One of the first foreign policy issues on President Joe Biden’s desk will be Iran’s nuclear program.
In 2018, Donald Trump pulled the United States out of the JCPOA, undoing what many considered to be the Obama administration’s signature foreign policy achievement. Trump’s ‘maximum pressure’ sanctions policy and the assassinations of several key Iranian officials have further heightened tensions between the two countries. Iran is now violating the JCPOA’s restrictions on uranium enrichment, bringing it closer to the bomb than ever before.
Biden and his foreign policy advisers—many of whom played key roles in the initial Iran negotiations—have outlined their strategy: re-join the JCPOA (if Iran returns to compliance) and use it as a launchpad for talks on issues such as Iran’s ballistic missile program and its regional activities. There are reasons to believe that some kind of initial rapprochement is possible in the coming months, but the politics around the Iran Deal suggest deeper problems.
The credibility of U.S. commitments beyond a single administration can no longer be assumed. And the ease with which Trump reversed hard-fought technical successes revealed the ephemerality of diplomacy without societal buy-in. To make sustainable progress with Iran, the administration needs to find new ways to shore up support at home.
At the most basic level, diplomacy is a claim to represent a state to the outside world. For diplomacy to succeed, all parties need to believe that their counterparts speak not for themselves, but for the state.
After the devastating fallout of military interventions in Afghanistan, Iraq, and Libya many policymakers and pundits have begun championing renewed investment in U.S. diplomacy. On the campaign trail, Biden pledged to, ‘elevate diplomacy as the United States’ principal tool of foreign policy.’ In a world in which threats are increasingly transnational, this approach makes sense. The problem—as the Trump administration revealed—is that U.S. foreign policy is not insulated from domestic politics.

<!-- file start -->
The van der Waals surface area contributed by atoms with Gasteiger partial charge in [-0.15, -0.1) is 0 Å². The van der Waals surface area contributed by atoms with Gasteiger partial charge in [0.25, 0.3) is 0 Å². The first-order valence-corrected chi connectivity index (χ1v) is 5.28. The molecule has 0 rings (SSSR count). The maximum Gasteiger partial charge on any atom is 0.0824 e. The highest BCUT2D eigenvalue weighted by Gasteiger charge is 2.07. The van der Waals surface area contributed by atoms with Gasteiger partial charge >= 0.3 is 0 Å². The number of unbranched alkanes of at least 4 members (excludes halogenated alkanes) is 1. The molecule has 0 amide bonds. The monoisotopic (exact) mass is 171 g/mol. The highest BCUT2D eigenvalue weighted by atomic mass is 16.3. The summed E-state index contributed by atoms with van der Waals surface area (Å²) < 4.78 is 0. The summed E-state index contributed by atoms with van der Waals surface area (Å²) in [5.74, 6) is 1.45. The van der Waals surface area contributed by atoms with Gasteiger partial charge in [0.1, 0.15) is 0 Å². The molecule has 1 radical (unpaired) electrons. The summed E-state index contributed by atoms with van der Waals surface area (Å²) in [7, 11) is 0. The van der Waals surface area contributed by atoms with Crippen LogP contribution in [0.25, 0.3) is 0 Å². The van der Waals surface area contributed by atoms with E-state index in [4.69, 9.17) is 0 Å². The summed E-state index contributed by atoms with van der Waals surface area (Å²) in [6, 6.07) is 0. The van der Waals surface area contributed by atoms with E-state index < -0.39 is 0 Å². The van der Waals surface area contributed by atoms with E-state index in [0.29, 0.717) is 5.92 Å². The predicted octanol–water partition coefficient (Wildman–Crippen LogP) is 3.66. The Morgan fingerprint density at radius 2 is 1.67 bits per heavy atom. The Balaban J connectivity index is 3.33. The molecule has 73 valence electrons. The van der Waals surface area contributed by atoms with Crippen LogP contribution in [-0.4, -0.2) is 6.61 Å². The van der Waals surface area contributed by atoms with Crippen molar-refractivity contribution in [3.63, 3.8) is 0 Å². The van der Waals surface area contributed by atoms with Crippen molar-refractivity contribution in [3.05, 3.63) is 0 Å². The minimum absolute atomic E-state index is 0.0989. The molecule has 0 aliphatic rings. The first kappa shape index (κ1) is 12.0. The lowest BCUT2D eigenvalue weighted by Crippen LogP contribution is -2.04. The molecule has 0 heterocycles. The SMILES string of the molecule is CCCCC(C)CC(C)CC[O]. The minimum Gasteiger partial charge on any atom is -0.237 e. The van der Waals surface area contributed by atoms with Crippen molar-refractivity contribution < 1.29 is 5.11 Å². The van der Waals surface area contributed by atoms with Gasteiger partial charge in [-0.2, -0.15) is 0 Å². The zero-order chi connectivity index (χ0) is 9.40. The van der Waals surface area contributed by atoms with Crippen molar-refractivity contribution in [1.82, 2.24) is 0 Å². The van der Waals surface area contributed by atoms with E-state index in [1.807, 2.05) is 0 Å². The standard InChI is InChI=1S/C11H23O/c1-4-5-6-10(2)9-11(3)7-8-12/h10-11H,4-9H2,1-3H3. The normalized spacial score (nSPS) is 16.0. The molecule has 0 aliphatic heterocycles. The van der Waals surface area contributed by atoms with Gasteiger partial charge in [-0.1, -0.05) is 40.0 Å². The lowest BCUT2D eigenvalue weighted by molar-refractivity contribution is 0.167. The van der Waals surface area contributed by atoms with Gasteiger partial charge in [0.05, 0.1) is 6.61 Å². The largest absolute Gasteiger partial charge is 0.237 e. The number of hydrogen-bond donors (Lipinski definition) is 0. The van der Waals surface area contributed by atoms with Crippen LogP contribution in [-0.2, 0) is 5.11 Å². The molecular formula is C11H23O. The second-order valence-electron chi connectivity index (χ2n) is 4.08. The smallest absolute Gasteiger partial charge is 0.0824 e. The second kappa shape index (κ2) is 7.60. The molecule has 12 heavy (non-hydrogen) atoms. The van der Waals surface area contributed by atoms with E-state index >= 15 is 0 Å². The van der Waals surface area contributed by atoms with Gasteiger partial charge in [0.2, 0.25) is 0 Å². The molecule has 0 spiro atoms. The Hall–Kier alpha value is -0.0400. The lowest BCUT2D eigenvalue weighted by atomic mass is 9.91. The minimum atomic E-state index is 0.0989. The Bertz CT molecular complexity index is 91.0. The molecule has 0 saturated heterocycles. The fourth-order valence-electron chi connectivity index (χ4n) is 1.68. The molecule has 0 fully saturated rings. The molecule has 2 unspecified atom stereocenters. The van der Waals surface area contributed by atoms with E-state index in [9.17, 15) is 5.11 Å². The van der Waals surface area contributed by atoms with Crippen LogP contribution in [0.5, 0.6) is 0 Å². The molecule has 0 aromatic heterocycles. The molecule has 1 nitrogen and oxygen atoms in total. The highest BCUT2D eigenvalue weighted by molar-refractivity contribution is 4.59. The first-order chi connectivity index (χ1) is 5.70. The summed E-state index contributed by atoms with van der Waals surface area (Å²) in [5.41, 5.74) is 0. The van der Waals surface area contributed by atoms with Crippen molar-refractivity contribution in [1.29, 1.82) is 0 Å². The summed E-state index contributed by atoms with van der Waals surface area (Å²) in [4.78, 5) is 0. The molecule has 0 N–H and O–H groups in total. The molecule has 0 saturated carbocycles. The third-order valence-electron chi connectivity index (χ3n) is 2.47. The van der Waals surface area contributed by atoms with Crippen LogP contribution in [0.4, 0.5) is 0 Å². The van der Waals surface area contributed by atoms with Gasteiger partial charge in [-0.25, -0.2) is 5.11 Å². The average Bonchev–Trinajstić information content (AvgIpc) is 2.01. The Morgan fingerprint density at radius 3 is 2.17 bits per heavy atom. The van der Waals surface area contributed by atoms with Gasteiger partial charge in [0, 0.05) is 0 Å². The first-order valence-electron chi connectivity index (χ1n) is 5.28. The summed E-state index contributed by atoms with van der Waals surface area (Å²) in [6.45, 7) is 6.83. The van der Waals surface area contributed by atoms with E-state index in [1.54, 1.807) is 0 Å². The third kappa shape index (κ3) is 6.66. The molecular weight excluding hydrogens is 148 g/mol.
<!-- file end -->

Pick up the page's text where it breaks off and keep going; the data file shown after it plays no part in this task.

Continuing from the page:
Robert Putnam famously described international negotiations as a two-level game: any agreement must be acceptable to both an international and domestic audience. In practice, however, the disruptive potential of U.S. domestic politics on foreign policy has been underrated by scholars and policymakers alike. Although U.S. policymakers worried about Iranian politics, few seriously believed that the deal would fail in their own backyard, even when the extent of political opposition became apparent. When 47 Republican senators signed an open letter to Iran, stating that Obama spoke for himself, not the country, U.S. negotiators were taken aback, but they also seized the opportunity to bolster their negotiating position, citing public opinion as a constraint on further concessions. As the lead American negotiator Wendy Sherman put it: ‘I always expected that the greatest challenge to the deal’s success would be violations by Iran, not the political machinations of the President of the United States... I was wrong.’
This is an error few are likely to make again. Trump’s foreign policy raised serious questions about the ability of any U.S. administration to make long-term commitments. The unusually messy transition of power has only compounded these doubts. Still, it would be a mistake to attribute this breakdown to Trump alone. Although his antipathy for his predecessor is undeniable, Trump’s position on Iran was well within the Republican mainstream. And in fact, Republican scepticism of international commitments has been a consistent feature of 21st century U.S. foreign policy. George W. Bush rejected both the Kyoto Protocol and the Rome Statute and unilaterally withdrew the United States from the Anti-Ballistic Missile Treaty, one of the key achievements of Cold War arms control.